The Museum Island is a UNESCO World Heritage Site and a highlight of Berlin’s museum landscape. The most famous museums are the Pergamon Museum with the Pergamon Altar and the New Museum with the Bust of Nefertiti.
In the middle of Berlin, on Lustgarten, where swampy terrain used to be, the visitor will find a beautiful green area that is often used by Berliners and tourists for a little break and sunbathing. The panorama is impressive: the Berlin Cathedral is here and the huge reconstruction of the Berlin City Palace. Here, so to speak, is the “entrance” to the Museum Island.
At the Kupfergraben, opposite the museums, a small piece of Old Berlin has been preserved. In house 4a lived the great philosopher Hegel. From there the visitor reaches the boulevard Unter den Linden, which has numerous restaurants and other cultural sites, such as the Brandenburg Gate, the State Library and the Opera. If you walk in the other direction, you can quickly reach the Spree shore with a beautiful beach bar, many other restaurants and finally the area for going out around Hackescher Markt.
The Schinkel-designed Old Museum was finished in 1830. The design of the Spree island began with a royal order to build these “temples for the arts”. The Museum Island occupies the entire triangle between the Spree, Kupfergraben and Lustgarten. The development was continued with the building of the New Museum, the Old National Gallery, the Bodemuseum and has been completed a hundred years later in 1930 with the Pergamon Museum. The entire island, with its magnificent buildings housing some 6000 years of cultural history, has been a UNESCO World Heritage Site since 1999.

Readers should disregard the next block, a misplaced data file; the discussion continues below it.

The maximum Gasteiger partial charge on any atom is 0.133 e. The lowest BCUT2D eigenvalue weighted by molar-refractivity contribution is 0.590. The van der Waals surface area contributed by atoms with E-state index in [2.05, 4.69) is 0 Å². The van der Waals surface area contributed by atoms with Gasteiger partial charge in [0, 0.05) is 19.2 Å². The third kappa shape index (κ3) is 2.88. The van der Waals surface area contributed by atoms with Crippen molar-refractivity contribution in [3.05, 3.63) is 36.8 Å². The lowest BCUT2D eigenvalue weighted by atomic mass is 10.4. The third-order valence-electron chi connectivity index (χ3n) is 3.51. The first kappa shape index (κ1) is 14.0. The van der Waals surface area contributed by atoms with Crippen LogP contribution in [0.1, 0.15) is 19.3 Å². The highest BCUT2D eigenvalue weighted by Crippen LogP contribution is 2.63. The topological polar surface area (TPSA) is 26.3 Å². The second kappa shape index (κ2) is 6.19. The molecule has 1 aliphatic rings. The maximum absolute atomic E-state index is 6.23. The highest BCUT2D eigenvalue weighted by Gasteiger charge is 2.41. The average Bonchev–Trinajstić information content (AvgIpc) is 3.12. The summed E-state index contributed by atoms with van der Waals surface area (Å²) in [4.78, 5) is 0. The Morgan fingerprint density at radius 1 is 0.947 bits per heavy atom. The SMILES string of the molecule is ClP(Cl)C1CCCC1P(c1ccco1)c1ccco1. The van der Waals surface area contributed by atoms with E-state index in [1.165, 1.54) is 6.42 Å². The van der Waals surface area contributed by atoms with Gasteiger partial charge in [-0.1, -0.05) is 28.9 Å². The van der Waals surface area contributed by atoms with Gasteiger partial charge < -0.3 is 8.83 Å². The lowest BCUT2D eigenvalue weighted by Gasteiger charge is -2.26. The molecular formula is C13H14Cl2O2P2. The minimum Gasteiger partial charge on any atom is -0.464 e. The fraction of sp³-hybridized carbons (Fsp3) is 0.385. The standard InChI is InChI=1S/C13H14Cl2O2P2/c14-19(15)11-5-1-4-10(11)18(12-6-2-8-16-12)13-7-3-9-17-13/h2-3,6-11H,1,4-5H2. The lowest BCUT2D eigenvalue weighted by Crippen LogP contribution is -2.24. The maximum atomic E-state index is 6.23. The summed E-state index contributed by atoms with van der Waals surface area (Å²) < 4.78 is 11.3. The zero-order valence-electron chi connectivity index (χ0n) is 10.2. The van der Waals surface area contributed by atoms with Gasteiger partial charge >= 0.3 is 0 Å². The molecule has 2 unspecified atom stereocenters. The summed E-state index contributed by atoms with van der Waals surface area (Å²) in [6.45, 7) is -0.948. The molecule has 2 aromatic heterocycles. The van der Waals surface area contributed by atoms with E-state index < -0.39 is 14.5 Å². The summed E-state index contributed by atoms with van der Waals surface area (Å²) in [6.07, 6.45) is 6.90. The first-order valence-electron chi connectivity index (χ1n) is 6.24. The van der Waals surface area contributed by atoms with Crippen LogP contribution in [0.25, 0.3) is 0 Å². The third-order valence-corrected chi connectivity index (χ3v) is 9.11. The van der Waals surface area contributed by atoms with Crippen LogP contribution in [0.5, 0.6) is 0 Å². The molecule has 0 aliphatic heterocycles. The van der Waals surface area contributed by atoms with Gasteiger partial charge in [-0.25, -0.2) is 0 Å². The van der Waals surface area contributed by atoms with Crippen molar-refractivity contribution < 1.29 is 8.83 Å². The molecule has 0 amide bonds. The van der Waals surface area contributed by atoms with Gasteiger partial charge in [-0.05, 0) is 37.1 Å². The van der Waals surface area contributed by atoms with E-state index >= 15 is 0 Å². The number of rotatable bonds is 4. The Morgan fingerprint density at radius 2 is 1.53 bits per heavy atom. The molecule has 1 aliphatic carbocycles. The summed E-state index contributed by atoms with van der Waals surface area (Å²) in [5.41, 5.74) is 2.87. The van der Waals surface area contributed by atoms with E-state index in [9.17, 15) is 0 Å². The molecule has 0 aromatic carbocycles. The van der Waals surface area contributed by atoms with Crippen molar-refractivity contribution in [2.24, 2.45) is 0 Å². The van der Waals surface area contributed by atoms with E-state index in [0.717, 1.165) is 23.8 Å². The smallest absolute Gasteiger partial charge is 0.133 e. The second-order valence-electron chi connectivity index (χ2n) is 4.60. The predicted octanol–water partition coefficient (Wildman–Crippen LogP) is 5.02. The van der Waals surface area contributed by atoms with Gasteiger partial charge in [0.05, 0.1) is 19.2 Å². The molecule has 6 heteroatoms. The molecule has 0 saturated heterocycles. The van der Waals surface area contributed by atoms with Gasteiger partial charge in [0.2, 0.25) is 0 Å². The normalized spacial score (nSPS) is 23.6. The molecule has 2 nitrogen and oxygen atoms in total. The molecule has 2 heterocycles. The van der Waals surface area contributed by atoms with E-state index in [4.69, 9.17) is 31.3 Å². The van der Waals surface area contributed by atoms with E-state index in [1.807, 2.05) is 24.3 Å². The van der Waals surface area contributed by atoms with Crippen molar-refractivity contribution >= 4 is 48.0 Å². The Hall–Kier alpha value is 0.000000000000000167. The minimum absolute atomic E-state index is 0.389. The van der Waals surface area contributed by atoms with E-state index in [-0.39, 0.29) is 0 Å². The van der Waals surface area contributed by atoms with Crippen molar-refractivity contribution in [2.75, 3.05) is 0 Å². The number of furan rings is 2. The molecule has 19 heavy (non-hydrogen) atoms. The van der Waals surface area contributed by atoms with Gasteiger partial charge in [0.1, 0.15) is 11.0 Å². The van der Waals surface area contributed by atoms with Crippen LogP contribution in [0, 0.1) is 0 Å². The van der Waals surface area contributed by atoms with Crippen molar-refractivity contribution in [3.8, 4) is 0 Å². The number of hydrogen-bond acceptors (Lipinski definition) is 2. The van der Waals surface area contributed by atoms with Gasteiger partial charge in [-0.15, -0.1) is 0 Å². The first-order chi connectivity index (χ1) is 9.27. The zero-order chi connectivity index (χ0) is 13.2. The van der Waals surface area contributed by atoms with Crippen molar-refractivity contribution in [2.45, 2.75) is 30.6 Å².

Behind the Old Museum, the visitor crosses Bodestrasse and arrives at the New Museum, which was built by Stüler (1843-47). With the colonnade courtyard in front of it, it is a noble building that was spectacularly restored from 2003-09. It houses the Egyptian Museum with the papyrus collection, the Museum of Prehistory and the Antiquities Collection. A visit to the “most beautiful female Berliner”, the world-famous Bust of Nefertiti, is part of every tour when the New Museum is visited.
Old National Gallery
Next to it, with a side front to the Spree, is the Old National Gallery, built by Stüler in 1866-76 like a Corinthian temple. There you can admire paintings of the 19th and 20th centuries, among others by Adolph Menzel, Max Liebermann, Lovis Corinth and Karl Blechen.
The Pergamonmuseum was built 1909-30 and impresses the visitor already at the entrance with the precious Pergamon altar. The museum, formerly known as the “Berlin Wonder of the World”, houses other interesting art treasures also. For example the Ischtar Gate and the processional street of the ancient city of Babylon. Those who walk along this street will follow in the footsteps of Nebuchadnezzar. Particularly beautiful are the glazed bricks of the wall frieze with animal depictions in blue and turquoise tones. No less important are the cuneiform tablets as contemporary witnesses of human writing from the end of the 6th millennium before our era. The Islamic Museum displays not only book art, carpets and ivory carvings, but also highlights the ornate façade of the desert castle of Mschatta (740) and the Aleppo Room with murals from Syria (1600).
The Bode Museum is built directly on the northern tip of the Museum Island and accessible from the Kupfergraben and Monbijous park. It was built in 1897-1904 and was first called Kaiser Friedrich Museum and since 1956 Bodemuseum after Wilhelm von Bode, its scientific founder. Only since 2006, you can admire the Sculpture Collection and the Museum of Byzantine Art with precious icons and the Coin Cabinet.